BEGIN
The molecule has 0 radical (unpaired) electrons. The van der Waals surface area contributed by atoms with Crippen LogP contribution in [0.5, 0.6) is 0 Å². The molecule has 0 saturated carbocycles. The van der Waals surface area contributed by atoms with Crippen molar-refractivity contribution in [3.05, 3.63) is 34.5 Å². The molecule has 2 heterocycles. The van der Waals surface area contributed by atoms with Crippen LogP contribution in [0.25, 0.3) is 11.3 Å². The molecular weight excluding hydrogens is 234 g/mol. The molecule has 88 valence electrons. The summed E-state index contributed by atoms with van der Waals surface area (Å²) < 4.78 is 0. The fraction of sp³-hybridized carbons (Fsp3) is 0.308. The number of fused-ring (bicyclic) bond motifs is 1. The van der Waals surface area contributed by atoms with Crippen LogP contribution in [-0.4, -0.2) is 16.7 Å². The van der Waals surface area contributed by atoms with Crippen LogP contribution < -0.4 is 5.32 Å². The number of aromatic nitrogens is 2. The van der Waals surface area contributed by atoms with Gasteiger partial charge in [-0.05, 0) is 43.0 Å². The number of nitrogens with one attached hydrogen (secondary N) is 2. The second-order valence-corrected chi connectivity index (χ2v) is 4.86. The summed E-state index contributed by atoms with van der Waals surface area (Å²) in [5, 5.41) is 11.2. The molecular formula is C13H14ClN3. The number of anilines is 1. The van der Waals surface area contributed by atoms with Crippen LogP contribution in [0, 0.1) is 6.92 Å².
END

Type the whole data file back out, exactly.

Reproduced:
The molecule has 0 radical (unpaired) electrons. The van der Waals surface area contributed by atoms with Crippen LogP contribution in [0.5, 0.6) is 0 Å². The molecule has 0 saturated carbocycles. The van der Waals surface area contributed by atoms with Crippen molar-refractivity contribution in [3.05, 3.63) is 34.5 Å². The molecule has 2 heterocycles. The van der Waals surface area contributed by atoms with Crippen LogP contribution in [0.25, 0.3) is 11.3 Å². The molecular weight excluding hydrogens is 234 g/mol. The molecule has 88 valence electrons. The summed E-state index contributed by atoms with van der Waals surface area (Å²) < 4.78 is 0. The fraction of sp³-hybridized carbons (Fsp3) is 0.308. The number of fused-ring (bicyclic) bond motifs is 1. The van der Waals surface area contributed by atoms with Crippen LogP contribution in [-0.4, -0.2) is 16.7 Å². The van der Waals surface area contributed by atoms with Crippen LogP contribution < -0.4 is 5.32 Å². The number of aromatic nitrogens is 2. The van der Waals surface area contributed by atoms with Gasteiger partial charge in [-0.05, 0) is 43.0 Å². The number of nitrogens with one attached hydrogen (secondary N) is 2. The second-order valence-corrected chi connectivity index (χ2v) is 4.86. The summed E-state index contributed by atoms with van der Waals surface area (Å²) in [5, 5.41) is 11.2. The molecular formula is C13H14ClN3. The number of anilines is 1. The van der Waals surface area contributed by atoms with Crippen LogP contribution in [0, 0.1) is 6.92 Å².